eBooks, or electronic books, are documents that are intended to be viewed and used primarily on screen, rather than printed. Unlike web pages, which are typically static in their dimensions and formatting, eBooks can be formatted in a variety of ways and be viewed in a variety of formats depending upon the eBook reader being used.
Adobe Acrobat and Adobe Reader can serve as eBook readers. They can also be used to manage eBooks through reflowing contents, adding comments, and sharing eBooks. One of the first steps to use these functions is to establish an eBook account with Adobe, because this will activate Acrobat s eBook capabilities. Once you have activated your Adobe eBook account (which is free), you will be able to purchase and borrow eBooks, which you can open , read, and manage through Acrobat.
Although the world of eBook publishing is still small compared with that of analog/paper book publishing, as our display system gains in quality and flexibility, eBooks will become increasingly popular and, in some cases, preferable to paper published books.
Here s how to establish an eBook account, activate Acrobat s eBook feature, and download and open your first eBook:
Click the eBook tool and choose Get eBooks Online.
If you do not see the eBook icon in the taskbar, you can activate it by selecting View >Task Buttons > eBook.
If there are any uncertified plug-ins installed in Acrobat 6 when launching the eBook Online function, a dialog box appears stating that the function will not work until uncertified plug-ins are disabled (these plug-ins appear under a separate Plug-ins menu item). The dialog box also gives the user the option of restarting Acrobat 6 with all uncertified plug-ins disabled. Be careful because those disabled plug-ins might be important to you.
Your default browser will launch. If you have not activated the eBook capabilities, a page will appear suggesting that you establish an eBook account. Agree to do this.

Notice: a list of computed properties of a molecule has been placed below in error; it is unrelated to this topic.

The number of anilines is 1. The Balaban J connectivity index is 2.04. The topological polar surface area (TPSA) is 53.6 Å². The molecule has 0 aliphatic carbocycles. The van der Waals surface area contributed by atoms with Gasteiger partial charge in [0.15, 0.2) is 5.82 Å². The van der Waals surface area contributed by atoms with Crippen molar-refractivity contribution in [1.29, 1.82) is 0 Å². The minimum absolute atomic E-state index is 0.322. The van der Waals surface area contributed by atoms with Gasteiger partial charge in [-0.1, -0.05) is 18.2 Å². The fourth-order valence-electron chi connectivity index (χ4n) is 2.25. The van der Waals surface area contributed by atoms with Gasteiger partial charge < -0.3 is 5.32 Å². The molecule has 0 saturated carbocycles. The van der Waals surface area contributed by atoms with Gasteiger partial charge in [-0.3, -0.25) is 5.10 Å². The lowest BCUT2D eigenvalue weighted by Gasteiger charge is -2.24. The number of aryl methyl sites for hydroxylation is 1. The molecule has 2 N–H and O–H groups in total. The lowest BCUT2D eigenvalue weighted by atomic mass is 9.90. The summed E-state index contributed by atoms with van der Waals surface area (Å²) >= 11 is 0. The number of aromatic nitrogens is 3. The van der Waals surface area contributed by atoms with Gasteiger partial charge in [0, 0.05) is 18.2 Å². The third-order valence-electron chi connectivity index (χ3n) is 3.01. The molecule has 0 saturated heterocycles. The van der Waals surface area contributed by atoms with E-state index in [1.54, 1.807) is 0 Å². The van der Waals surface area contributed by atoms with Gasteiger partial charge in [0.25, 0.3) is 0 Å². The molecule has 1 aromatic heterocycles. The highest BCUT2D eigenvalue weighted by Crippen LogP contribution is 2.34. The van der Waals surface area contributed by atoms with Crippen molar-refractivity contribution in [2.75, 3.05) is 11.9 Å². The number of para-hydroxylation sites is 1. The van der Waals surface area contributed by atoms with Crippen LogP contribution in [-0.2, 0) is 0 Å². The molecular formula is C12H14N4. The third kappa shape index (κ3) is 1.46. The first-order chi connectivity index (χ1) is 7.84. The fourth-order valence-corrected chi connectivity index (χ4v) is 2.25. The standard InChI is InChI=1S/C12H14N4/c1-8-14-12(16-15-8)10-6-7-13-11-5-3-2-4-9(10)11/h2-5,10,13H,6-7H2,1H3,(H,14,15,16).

You ll be taken to the Adobe website, where you create an Adobe customer ID number and password (or enter these if you already have them).
Record your Adobe ID and password, because you will find them useful in many circumstances when using the Adobe website.
Once you have entered or created your Adobe ID and password, an Activation Profile page will appear (Figure 10.9), asking you for your name and e-mail address. Enter this information and then click the Create Profile button.
Figure 10.9: The eBook Activation Profile page
A new page will appear (Figure 10.10) asking you to activate Adobe Reader or Acrobat on this computer or Adobe Reader on a Palm device. Here click the Activate button for Acrobat.
Figure 10.10: Activate Acrobat
A Hello page will appear, indicating that the activation process has started (Figure 10.11). During activation, a document activation data file will be downloaded; be patient while this process proceeds.
Figure 10.11: Activating Acrobat involves downloading a data file.
When the download is completed, a pop-up window will appear informing you, Your Adobe software has been activated. Click the OK button.
The next page will inform you that your computer has been activated, and it will provide you with the ability to download a migration utility. If you have been using eBooks with a previous version of Acrobat, you must migrate them for use with Acrobat 6. This is an easy option to miss (Figure 10.12), so be sure to download this utility (select the Mac and/or Windows version depending upon your needs).
Figure 10.12: If you have eBooks from an earlier version of Acrobat, migrate them.
A good place to start learning about and exploring eBooks is the Adobe eBook Mall, also known as Adobe Digital Media Store. Click the link that will take you there.